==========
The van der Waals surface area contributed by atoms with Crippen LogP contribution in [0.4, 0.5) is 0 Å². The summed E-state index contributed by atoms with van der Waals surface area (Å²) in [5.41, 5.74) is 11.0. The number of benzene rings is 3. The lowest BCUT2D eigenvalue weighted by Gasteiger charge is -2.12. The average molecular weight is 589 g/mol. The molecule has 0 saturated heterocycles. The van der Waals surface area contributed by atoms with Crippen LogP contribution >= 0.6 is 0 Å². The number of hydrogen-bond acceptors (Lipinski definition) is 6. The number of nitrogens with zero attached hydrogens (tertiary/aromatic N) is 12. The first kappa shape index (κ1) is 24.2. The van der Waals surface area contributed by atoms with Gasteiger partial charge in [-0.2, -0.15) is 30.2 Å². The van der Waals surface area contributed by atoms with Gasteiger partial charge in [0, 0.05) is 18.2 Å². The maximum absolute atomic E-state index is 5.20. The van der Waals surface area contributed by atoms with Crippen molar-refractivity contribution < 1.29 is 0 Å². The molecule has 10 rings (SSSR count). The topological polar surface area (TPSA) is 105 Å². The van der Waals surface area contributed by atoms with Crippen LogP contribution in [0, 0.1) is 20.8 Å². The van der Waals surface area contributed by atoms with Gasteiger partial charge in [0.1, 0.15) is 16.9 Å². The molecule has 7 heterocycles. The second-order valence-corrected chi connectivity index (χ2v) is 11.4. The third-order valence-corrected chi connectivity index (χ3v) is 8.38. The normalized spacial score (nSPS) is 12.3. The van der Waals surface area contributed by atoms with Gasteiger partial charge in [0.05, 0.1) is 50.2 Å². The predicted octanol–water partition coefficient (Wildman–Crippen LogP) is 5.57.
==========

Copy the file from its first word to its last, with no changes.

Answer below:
The van der Waals surface area contributed by atoms with Crippen LogP contribution in [0.4, 0.5) is 0 Å². The summed E-state index contributed by atoms with van der Waals surface area (Å²) in [5.41, 5.74) is 11.0. The number of benzene rings is 3. The lowest BCUT2D eigenvalue weighted by Gasteiger charge is -2.12. The average molecular weight is 589 g/mol. The molecule has 0 saturated heterocycles. The van der Waals surface area contributed by atoms with Crippen LogP contribution >= 0.6 is 0 Å². The number of hydrogen-bond acceptors (Lipinski definition) is 6. The number of nitrogens with zero attached hydrogens (tertiary/aromatic N) is 12. The first kappa shape index (κ1) is 24.2. The van der Waals surface area contributed by atoms with Gasteiger partial charge in [-0.2, -0.15) is 30.2 Å². The van der Waals surface area contributed by atoms with Gasteiger partial charge in [0, 0.05) is 18.2 Å². The maximum absolute atomic E-state index is 5.20. The van der Waals surface area contributed by atoms with Crippen molar-refractivity contribution < 1.29 is 0 Å². The molecule has 10 rings (SSSR count). The topological polar surface area (TPSA) is 105 Å². The van der Waals surface area contributed by atoms with Crippen LogP contribution in [0, 0.1) is 20.8 Å². The van der Waals surface area contributed by atoms with Gasteiger partial charge in [0.1, 0.15) is 16.9 Å². The molecule has 7 heterocycles. The second-order valence-corrected chi connectivity index (χ2v) is 11.4. The third-order valence-corrected chi connectivity index (χ3v) is 8.38. The normalized spacial score (nSPS) is 12.3. The van der Waals surface area contributed by atoms with Gasteiger partial charge in [0.05, 0.1) is 50.2 Å². The predicted octanol–water partition coefficient (Wildman–Crippen LogP) is 5.57.